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New Testament miracles, and modern miracles the comparative amount of evidence for each; the nature of both; testimony of a hundred witnesses, an essay, read between the middle and senior classes in Cambridge Divinity School by J. H. Fowler

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Published by B. Marsh, Partridge & Brittan in Boston, New York .
Written in English


  • Spiritualism,
  • Miracles

Book details:

Edition Notes

Statementby J. H. Fowler
The Physical Object
Pagination101 p. ;
Number of Pages101
ID Numbers
Open LibraryOL24785779M

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The Logos edition of Miracles: The Credibility of the New Testament Accounts, Volume 1 & 2 equips you for better study with cutting-edge functionality and features. Logos Bible Software gives you the tools you need to use your digital library effectively and efficiently, searching for verses, finding Scripture references and citations instantly, and performing word studies. Of course, Keener's book is not the first to challenge the modern predisposition against miracles. But his book is unique in that it is up-to-date on the latest scholarship, vast in its detail and documentation (over 1, pages!), pays particular attention to ancient historiography, and offers an impressive catalog of modern (and ancient.   New Miracles. When it comes to the New Testament, it is gloriously true that Jesus did miracles perfectly and consistently, though even he raised only three people from the dead and didn’t heal people in many places where he traveled or where he didn’t travel. The miracles of Jesus were clearly not to show that the kingdom had been consummated.   Craig Keener’s book on miracles I've now finished reading Craig Keener's recent monster book on miracles: Miracles: The Credibility of the New Testament Accounts (Baker Academic, ). I haven't read the appendices yet, but I've read the ( page-long!) main part.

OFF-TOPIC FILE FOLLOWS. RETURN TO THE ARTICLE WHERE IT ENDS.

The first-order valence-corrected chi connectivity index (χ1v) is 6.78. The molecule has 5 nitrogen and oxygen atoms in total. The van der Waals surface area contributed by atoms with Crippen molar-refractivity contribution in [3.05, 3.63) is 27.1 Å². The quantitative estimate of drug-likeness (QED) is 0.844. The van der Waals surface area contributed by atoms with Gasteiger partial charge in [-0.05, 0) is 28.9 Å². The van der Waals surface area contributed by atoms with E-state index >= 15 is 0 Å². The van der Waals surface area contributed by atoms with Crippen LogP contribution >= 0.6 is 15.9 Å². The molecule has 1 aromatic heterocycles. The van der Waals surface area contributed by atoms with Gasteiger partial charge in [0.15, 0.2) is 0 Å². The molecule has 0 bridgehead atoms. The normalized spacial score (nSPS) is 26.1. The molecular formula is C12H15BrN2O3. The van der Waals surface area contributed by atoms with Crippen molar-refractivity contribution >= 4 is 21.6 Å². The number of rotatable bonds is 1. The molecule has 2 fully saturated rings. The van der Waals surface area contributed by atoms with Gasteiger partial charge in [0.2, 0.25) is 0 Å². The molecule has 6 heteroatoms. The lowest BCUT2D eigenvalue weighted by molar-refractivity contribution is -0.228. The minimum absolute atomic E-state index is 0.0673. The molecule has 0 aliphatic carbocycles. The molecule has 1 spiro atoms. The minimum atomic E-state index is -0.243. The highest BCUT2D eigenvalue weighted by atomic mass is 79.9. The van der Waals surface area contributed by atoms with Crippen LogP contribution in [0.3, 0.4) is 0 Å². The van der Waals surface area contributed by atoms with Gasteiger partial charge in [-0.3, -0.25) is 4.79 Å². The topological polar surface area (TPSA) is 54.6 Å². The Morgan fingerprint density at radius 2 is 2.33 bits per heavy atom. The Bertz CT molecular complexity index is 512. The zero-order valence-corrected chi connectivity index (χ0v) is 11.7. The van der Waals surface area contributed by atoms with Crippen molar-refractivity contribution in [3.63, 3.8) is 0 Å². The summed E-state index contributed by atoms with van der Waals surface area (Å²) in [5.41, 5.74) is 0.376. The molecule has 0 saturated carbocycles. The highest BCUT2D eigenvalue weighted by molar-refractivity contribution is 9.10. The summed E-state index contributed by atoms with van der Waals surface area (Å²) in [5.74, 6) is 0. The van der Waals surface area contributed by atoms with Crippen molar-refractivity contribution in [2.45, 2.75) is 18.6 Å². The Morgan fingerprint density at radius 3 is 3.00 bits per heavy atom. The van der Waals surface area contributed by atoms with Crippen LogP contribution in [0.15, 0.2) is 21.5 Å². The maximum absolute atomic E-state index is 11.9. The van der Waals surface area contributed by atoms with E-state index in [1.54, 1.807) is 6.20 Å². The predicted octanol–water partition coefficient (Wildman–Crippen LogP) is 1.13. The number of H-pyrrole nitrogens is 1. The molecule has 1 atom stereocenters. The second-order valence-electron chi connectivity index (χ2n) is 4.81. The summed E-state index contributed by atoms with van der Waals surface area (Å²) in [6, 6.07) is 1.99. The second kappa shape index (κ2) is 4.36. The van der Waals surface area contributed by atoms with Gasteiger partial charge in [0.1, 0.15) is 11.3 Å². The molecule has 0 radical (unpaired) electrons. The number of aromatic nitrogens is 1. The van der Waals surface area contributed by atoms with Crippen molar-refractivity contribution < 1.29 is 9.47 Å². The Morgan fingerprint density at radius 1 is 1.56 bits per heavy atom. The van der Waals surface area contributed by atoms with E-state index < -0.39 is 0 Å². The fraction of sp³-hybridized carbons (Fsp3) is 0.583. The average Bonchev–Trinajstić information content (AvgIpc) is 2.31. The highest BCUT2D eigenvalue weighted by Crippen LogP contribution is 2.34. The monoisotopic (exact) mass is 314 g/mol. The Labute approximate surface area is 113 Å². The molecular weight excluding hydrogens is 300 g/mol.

He tackles the naturalist critique of miracles in a brilliant way and argues forcefully that the belief that miracles do not exist is just that - a belief - and that when Christians believe in New Testament miracles, they are just as rational, being supported by tons of miracle claims in modern times/5. The Book of Miracles focuses precisely on the kinds of stories that Jefferson left out. Miracles — and miracle workers — are found in all the major world religions. My contention is that without some knowledge of such stories and what they mean, no religion can be fully appreciated or understood. MIRACLES: MODERN PERSPECTIVES The attitude toward miracles in the Western world is a strange combination of belief and disbelief. Most of the Mediterranean cultures that laid the groundwork for Western thinking believed that human beings have two modes of coping with animate and inanimate reality. One is the ordinary way, the other the religious or miraculous way. Craig S. Keener, Miracles: The Credibility of the New Testament Accounts.2 vols. Grand Rapids: Baker, $ xxxviii + pp. ISBN This phenomenal two-volume work belongs in the library of every person who is seriously interested in whether or not events akin to the New Testament miracle stories have occurred at other times and places and/or still occur today.

Most modern prejudice against biblical miracle reports depends on David Hume's argument that uniform human experience precludes the possibility of miracles. Yet current research shows that human experience has been far from uniform. Hundreds of millions of people all over the world in all cultures, in both ancient times and in modern times, claim to have experienced : Hardcover. The miracles of Jesus are the supernatural deeds attributed to Jesus in Christian and Islamic texts. The majority are faith healings, exorcisms, resurrection, control over nature and forgiveness of sins.. In the Synoptic Gospels (Mark, Matthew, and Luke), Jesus refuses to give a miraculous sign to prove his authority. In the Gospel of John, Jesus is said to have performed seven miraculous. 8. In the New Testament the apostles performed miracles which confirmed that their teaching was God's revelation. I have never heard a modern miracle worker claim that his teaching is a new revelation that is to be considered as a part of the word of God.   Most modern prejudice against biblical miracle reports depends on David Hume's argument that uniform human experience precluded miracles. Yet current research shows that human experience is far from uniform. In fact, hundreds of millions of people today claim to have experienced miracles. New Testament scholar Craig Keener argues that it is time to rethink Hume's argument in 2/5(3).